Ballad of Saint Christopher

When from the eyes of the blind man
The seals of darkness broke,
He saw men walking, as trees, he said,
That was the word he spoke:
Well, of all God's men and trees, I think,
Christopher walked, an oak.

He towered like the forest giant
Above a sheltered town,
His hair such a weight of foliage
As the summer has for crown,
And from a height of heaven
His eyes like stars looked down.

Looked down, for he sought through all the lands
The king who was kingliest;
And he laughed as he passed the princelings by
In his imperial quest —
Only the greatest king of the world
Should bend the oak's high crest.

So, the mightiest king he found, and served,
Till once, in a darkened place,
The master lord drew back in dread
And shook with pale disgrace —
When the giant cried, " What ho! my liege,
The blood has quit thy face. "

" There is a king, " said the faltering prince,
" Who is supreme monarch,
Dominion of the night he holds
And power no boundaries mark. "
Quoth the giant then, " At least this king
Is not afraid of the dark. "

" Farewell, " he mocked as he turned and walked
With proud majestic frame
Away from the stricken earthly king
And his accomplished shame,
To seek the lord of might abhorred,
The king of the blackened name.

And deep in the wood where the winter stood
And the great trees groaned and tossed,
The man was met by the Evil Prince,
The lord of all the lost,
And joined his might with Hell that night,
Till they came to roads that crossed.

And there where counter highways
Were met upon the ground.
The Prince of Hell down groveling fell,
The fearless in a swound;
And a wayside cross by the morning roads
The oath of the night unbound.

The giant turned once more away
From kings of high degree,
And laughed in his beard, " The thing he feared
Was a feeble thing, " said he;
" Since time began is many a man
Has hanged upon a tree. "

" But this, " and a voice behind him spoke,
A hermit out of the wood,
" He was not only man but God,
Who saved us by His Blood,
The King of all the kings of the world,
And died upon the Rood. "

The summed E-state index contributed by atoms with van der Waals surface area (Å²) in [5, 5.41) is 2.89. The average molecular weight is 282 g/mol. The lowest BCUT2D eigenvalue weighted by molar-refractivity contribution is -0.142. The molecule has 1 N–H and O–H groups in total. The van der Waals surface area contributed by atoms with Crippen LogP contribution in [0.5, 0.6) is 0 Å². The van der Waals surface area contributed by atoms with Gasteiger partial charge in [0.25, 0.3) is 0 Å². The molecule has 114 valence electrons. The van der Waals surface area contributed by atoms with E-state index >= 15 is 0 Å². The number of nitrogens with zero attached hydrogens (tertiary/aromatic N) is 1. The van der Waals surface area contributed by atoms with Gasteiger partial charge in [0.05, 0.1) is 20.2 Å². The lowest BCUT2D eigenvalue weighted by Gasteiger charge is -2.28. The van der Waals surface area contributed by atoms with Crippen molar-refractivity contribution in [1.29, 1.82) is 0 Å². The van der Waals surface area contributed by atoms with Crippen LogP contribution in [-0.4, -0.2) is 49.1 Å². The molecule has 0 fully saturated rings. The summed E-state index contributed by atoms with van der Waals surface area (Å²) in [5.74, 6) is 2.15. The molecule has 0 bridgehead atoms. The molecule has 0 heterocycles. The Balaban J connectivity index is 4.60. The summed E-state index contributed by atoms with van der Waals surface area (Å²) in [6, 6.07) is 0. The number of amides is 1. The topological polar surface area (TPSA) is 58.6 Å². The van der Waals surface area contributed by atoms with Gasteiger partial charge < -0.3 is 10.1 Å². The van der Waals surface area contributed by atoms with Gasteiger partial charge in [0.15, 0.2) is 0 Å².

" Where is His court, " the giant cried,
And his voice boomed like a drum.
" By yon stream side do thou abide
And tarry till He come. "
" How shall I know this Mightiest One? "
But the holy man was dumb.

So the giant stopped at the river side
Where wayfarers went by,
A bridgeless gap that travelers crossed
Through waters plunging high,
And back and forth through the stream he went
As the boats of the ferry ply.

And page or knight, or queen or wight,
He bore them through the tide;
He dwelt in the homeless forest
By the swift river's side,
And safe on his towering shoulders
The kings of the earth might ride.

But unforgot was his quest of the king
His service should employ,
And though he served his fellowmen
And had therein a joy,
The kingliest king he waited for,
And one day came — a boy.

A boy, there was upon his brow
No sign of royal birth,
You would not dream he was a king,
His garb was nothing worth,
You would not think to see his hands
That they had made the earth.

The giant swung aloft the child
As light as thistle down;
He did not know the one he bore
Had all the stars for crown,
And he said in jest to his little guest,
" Fear not, thou wilt not drown. "

The child looked down, and his eyes were gray
As skies that have been blue:
The giant strode with easy strength,
But soon with laboring thew
As heavier, heavier at each step
The weight on his shoulder grew.

And before they reached the middle stream
Where the deep water swirled,
The oak was bent, and his great crest bowed,
And the leaves of his pride were furled;
And the ancient tale was come to pass
That a giant bore the world.

And the man cried out as a forest groans
When the winter winds are wild:
" The weight of the world is on me now,
Who art thou, awful child? "
As the giant swayed, fordone, dismayed,
It was the boy who smiled.

Such silence fell by wood and stream
When now the young child spoke
As kept the ancient skies before
The morning stars awoke,
Such stillness as in paradise
The first lark broke:

" O you who seek the kingliest king,
Or ever time begun
I sat by the side of Him and saw
The tideless waters run,
And on a day, as a child might play,
The world like a top I spun.

" O you who look for the lord of all,
Behold your searching done,
For all the kings are feeble things
Before the Eternal One;
In earth or sea is none like Me
Who am God's only Son.

" O know you then, most strong of men,
The tree is in the bud:
Or ever you stood by the river side
To bear men through the flood,
I carried the world on My shoulders,
Walking bloodless through My Blood.

" And when the woods are blown to buds
In the last of all springs,
Then gone at length is the oak tree's strength
And folded all the wings,
Above the tide shall I abide,
The King of all the kings. "

This was the word the giant heard
Out of the shaken air,
And once again a light touch stirred
The tangles of his hair;
But when he reached the farther side
Alone he found him there.

And the man grew old by the forest stream,
Ever, as at the start,
Ready by day or night to thrust
The plunging waves apart,
And whatever guest on his shoulders pressed,
He bore Christ in his heart.

There is a garden in a plot
Where all the bird songs woke,
And it is walled with emerald
As one hath seen and spoke;
And there beside the Tree of Life,
Stands Christopher, the oak.
Rate this poem: 

Reviews

No reviews yet.